NEW YORK MAGAZINE: Joel and Ethan Coen’s Inside Llewyn Davis is an exquisitely crafted tale of woe with heartfelt early-sixties folk music—and an overarching snottiness. It’s a hell of a mix of tones, but that’s the challenge the Coens’ movies pose: How do we reconcile their cheerfully disparate impulses? (Do we need to? We need to try.) Consider the setting: a pre–Bob Dylan Greenwich Village, scarred by McCarthyism but more and more alive to the stirrings of protest. The world is lovingly evoked, transcendently soundtracked (under the direction of T Bone Burnett). But it’s also the stage for a definitively downbeat story of an asshole folksinger who pays the piper for his bad personality. The film might be the ultimate proof that the Coens can find hopelessness in the darnedest places. […]

Inside Llewyn Davis is partly inspired by the late Dave Van Ronk, who conventional wisdom says was terminally overshadowed by his quasi protégé, Bob Dylan. Isaac bears little resemblance to Van Ronk, but the Coens evidently dug the idea of punishment arriving in the form of Dylan—the symbol for so many of us of rebirth. They’re mean that way. But there’s something deeper at work than mere nihilism. In his autobiography, The Mayor of MacDougal Street, Van Ronk notes the role of Jews as “folk revivalists” in search of authenticity who “adopted the music as part of a process of assimilation to the Anglo-American tradition.” I think the Coens are in search of the same authenticity, but for different ends. They want to show that blinkered stumblebums in a malignant universe can find transcendence via nativist works of art—but that art stands apart from wretched life. There’s no spillover. The tones of Inside Llewyn Davis can’t be reconciled because they’re meant to be irreconcilable. Once the music stops, you’re in the shit. MORE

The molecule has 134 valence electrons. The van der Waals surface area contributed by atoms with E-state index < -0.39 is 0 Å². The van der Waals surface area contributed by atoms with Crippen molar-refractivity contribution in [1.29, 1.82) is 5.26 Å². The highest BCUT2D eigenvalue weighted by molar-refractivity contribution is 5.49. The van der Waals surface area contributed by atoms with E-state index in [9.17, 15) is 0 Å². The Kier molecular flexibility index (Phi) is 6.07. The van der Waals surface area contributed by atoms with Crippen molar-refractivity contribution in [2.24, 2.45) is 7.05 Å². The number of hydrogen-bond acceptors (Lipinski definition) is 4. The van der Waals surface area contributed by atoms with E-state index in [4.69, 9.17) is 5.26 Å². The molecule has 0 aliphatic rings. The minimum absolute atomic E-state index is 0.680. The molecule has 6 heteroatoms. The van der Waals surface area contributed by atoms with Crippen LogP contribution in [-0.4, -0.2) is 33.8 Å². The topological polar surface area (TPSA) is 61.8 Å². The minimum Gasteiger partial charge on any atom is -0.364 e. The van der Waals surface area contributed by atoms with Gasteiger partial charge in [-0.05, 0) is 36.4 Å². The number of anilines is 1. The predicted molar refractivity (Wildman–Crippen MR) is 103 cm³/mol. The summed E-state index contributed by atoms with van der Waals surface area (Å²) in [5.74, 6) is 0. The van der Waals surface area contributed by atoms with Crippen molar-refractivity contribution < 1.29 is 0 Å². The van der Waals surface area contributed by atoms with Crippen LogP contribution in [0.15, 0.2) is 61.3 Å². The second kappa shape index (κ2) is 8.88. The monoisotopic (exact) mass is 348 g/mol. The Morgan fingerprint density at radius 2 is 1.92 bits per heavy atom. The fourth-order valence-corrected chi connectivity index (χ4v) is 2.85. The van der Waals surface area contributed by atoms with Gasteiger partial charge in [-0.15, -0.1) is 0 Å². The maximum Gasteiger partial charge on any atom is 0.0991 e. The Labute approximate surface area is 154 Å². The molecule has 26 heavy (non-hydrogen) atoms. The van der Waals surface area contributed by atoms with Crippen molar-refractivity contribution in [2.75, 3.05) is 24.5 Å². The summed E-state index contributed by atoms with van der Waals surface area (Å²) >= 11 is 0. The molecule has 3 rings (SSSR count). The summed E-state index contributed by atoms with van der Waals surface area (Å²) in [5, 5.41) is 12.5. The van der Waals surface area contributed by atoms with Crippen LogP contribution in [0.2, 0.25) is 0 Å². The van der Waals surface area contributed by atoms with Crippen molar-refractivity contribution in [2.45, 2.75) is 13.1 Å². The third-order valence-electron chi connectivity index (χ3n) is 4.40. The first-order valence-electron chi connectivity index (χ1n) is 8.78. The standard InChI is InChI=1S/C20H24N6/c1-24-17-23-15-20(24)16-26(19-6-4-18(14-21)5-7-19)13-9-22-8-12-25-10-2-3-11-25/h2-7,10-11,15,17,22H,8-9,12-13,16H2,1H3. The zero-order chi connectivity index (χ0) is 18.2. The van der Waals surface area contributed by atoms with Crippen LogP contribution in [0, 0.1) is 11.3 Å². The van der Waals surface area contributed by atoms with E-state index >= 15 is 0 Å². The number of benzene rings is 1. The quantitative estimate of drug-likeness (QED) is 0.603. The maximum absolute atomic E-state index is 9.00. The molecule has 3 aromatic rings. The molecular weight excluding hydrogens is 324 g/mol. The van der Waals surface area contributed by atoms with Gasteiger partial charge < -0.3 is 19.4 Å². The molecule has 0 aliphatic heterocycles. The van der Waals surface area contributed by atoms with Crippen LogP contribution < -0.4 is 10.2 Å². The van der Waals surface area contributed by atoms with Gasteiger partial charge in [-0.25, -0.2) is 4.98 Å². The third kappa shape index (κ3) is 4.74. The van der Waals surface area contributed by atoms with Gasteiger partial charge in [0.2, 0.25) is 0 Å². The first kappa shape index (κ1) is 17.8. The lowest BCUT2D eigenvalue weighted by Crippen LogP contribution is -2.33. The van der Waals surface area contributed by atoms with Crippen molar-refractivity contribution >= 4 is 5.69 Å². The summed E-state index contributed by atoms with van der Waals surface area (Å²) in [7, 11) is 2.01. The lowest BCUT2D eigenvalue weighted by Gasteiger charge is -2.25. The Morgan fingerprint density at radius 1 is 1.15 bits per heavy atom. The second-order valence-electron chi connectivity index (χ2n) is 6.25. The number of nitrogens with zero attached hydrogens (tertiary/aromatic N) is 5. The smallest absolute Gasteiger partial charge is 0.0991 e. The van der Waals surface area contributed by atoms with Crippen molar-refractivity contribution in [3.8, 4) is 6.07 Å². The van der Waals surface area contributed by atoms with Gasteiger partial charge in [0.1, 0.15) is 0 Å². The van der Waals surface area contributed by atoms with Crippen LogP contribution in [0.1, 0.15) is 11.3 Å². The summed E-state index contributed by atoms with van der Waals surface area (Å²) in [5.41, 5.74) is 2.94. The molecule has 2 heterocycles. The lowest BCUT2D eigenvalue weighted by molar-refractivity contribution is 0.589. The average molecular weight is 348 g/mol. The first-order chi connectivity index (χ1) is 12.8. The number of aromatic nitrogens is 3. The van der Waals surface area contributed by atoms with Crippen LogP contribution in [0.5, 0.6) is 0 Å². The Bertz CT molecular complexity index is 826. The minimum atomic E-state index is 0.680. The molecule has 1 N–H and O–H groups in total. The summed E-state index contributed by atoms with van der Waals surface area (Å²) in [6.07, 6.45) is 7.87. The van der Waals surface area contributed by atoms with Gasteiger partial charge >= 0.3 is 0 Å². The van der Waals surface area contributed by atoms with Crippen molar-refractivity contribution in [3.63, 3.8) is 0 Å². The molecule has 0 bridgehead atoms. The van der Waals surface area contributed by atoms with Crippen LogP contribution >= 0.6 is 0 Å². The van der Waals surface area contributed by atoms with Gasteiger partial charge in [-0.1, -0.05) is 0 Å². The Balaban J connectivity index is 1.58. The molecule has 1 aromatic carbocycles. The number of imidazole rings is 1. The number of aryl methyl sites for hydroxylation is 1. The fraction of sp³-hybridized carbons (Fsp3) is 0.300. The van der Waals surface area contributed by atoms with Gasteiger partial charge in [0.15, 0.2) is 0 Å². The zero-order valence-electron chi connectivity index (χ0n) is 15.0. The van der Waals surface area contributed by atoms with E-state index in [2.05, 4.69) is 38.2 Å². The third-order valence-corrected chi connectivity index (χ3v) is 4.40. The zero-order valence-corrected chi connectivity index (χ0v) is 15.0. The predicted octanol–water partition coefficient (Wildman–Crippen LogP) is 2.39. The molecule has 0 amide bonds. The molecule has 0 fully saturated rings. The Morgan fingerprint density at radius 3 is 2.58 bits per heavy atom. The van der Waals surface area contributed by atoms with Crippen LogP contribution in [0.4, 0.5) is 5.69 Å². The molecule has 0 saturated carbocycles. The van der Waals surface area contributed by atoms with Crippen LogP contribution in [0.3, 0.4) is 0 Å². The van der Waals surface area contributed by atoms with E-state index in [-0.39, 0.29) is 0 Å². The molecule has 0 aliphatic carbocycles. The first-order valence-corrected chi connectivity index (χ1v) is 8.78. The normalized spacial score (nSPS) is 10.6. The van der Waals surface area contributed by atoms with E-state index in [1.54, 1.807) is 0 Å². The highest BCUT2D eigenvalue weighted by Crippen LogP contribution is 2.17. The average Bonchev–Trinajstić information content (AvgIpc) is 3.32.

NEW YORK TIMES: Some viewers may be bored, however, as this legend meanders down a few comic blind alleys. A movie like “Anchorman 2,” in essence a very long character-based sketch, is always a hit-and-miss affair. The sheer density of the jokes guarantees a few laughs for every taste, though, and the loose, improvisational energy of the performers keeps things lively. The original cast members show the passage of time in their faces and bodies, with the uncanny exception of Mr. Rudd, the Dorian Gray of the New American Comedy. The sillier “Anchorman 2” gets, the better it works. In other words, it pretty much belongs to Mr. Carell, as the transcendently dim weatherman Brick Tamland, and to Kristen Wiig, as Chani, a co-worker who turns out to be Brick’s soul mate. Their romance lifts the movie into a realm of pure nonsense, and their graceful, inventive idiocy makes the rest of it look labored and overdone. Which is not to say that Brick and Chani should have their own movie. Too much of any one thing would spoil the fun of the whole, which depends on quick transitions from one setup to the next and an overall sense of anarchic busyness. “Anchorman 2” supplies that, as expected, even as it also feels like old news. MORE